ALEX DOCKX, T2S PROGRAMME DIRECTOR, JP MORGAN: We actively work with the ECB, CSDs and agent banks to make sure we are ready for T2S Wave 1 which is going live mid-2015. In addition, we are executing upon a firm wide JP Morgan strategy on how to best access T2S directly in key markets and derive the maximum benefits from it. T2S is not only a major and much welcomed infrastructure project designed to harmonise settlement in post-trade processing in Europe, but also it is opening the door to efficiency, cost improvements, risk reduction, and also more competition.
JUSTIN CHAPMAN, GLOBAL HEAD, INDUSTRY MANAGEMENT, NORTHERN TRUST: At Northern we see T2S and a number of the regulations as an opportunity for innovation. Our market in Europe on the custody side is service and asset owners together with investment managers and we think that the infrastructure change in the regulations allows us to take a fresh look at how this should operate within this European landscape. As we have less issues with legacy structure as maybe some institutions, it has given us a really good opportunity to develop new solutions with partners in the industry. Our job is to always put clients' asset safety at the forefront of everything we do. We are also trying to manage the cost of ownership through the asset chain, all the way from funds through to the end custodial chain, which is an important element, and provide additional liquidity in both securities and cash for our clients within this infrastructure. We've been running our T2S programme for nearly three years, as most people around the table have , and we are getting to the stage now where we really know where we are going, what we are doing and we are presenting those options to the clients and giving them optionality of leverage in this infrastructure.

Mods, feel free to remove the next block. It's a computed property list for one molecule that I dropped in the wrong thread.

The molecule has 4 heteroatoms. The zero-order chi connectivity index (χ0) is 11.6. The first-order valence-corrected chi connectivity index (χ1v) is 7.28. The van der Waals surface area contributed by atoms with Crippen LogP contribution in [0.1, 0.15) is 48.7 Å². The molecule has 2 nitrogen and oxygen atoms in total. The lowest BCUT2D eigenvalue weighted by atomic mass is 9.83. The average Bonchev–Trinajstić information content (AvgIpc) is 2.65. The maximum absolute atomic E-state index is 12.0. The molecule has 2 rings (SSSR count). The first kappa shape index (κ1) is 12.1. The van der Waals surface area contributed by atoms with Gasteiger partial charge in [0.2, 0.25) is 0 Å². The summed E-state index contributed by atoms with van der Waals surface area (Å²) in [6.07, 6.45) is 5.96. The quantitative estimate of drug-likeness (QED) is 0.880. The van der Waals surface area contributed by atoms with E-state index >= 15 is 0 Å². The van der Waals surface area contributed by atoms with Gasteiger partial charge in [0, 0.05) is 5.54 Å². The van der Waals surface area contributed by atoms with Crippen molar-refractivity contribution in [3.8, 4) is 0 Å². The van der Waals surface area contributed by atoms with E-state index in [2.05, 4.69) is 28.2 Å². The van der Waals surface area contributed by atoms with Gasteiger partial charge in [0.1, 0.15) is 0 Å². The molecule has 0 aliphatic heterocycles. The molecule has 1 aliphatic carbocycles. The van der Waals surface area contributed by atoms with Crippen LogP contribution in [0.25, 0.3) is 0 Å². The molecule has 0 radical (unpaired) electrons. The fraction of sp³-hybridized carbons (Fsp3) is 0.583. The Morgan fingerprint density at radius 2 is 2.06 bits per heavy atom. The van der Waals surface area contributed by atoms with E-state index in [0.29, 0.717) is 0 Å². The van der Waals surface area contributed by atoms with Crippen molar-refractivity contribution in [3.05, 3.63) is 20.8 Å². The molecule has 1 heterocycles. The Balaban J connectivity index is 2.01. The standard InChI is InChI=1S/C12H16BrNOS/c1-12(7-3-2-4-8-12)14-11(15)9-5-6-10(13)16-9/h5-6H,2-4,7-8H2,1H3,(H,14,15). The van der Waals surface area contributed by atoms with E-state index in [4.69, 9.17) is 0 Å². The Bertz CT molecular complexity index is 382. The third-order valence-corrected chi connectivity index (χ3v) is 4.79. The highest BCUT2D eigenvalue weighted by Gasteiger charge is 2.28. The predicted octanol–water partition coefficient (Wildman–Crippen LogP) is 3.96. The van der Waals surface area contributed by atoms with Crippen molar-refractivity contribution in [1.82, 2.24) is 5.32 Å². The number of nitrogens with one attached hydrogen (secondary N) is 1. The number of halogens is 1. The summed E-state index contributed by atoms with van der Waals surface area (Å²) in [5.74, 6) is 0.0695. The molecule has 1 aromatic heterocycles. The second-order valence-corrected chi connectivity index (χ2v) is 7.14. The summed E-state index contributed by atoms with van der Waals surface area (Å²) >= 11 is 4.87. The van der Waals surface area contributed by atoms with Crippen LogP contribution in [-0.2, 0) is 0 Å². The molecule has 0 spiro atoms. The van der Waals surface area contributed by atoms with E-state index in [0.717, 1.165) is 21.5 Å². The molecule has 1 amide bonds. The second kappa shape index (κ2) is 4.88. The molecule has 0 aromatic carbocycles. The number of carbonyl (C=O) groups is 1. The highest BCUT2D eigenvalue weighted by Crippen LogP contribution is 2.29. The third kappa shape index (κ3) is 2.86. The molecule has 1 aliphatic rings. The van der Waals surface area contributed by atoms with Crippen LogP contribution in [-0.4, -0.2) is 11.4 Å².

HARNESSING THE INTERPLAY OF REGULATION
ALEX DOCKX: Clearly, T2S interplays with other rules. CSD Regulation (CSDR) came into force in September, which regulates what CSDs are, how they're structured, what they can and cannot do. It was crucial that CSD Regulation was put in place because the CSDs will outsource their settlement activity to T2S.
GUIDO WILLE: More precisely Alex, what would you consider detrimental and what beneficial in terms of settlement discipline?
ALEX DOCKX: We are an advocate of improvements in settlement efficiency. The closer we can get to a settlement rate of 100% on a given day, the better it is. If that can happen through greater incentives (both on the positive and on the negative side) and if calibrated well, it could work. We've seen the example in the United States where the introduction of a fail compensation regime by the industry had a very positive effect on settlement efficiency but the balance is very fine. T2S will bring a number of benefits, in terms of making cross-border settlement more efficient. Even so, we need to be very careful in seeing how a penalty and buy-in regime is calibrated so that there is essentially still an economic incentive for a participant to do a trade. If the cost of failing or buy-ins starts to exceed any commercial benefit participants make out of trading, the results will be less trading and thus less settlements, and less liquidity at higher rates. This is mostly the case for bond markets, where spreads are very thin and market makers provide much needed liquidity.
GUIDO WILLE: I’d like to spend a few moments on where we still need more harmonisation, which we don't have in CSDR. Some of it has not been dealt with either at the level of the T2S project. There is still a lot of market fragmentation and there remain a number of barriers to entry. They typically exist in disguise as technical requirements, legal requirements in a number of markets that make it rather difficult for investor CSDs to offer a full scale product. Let me provide an example: if I can't participate as a market participant in a primary market in a given country because that given country rules that to participate in the primary market options I have to have an account in the local CSD. That regulation exists in a number of countries. There are other questions around CCP trades, where margin collateral has to be put at CCPs and there are different rules at different CCPs. A lot of these are being addressed at the moment, and a number of CCPs have made announcements and will use T2S. We welcome that; though there's still some way to go.
FRANCESCA CARNEVALE: Mark, do you see this interplay between the regulations as fundamentally changing market structures for the better?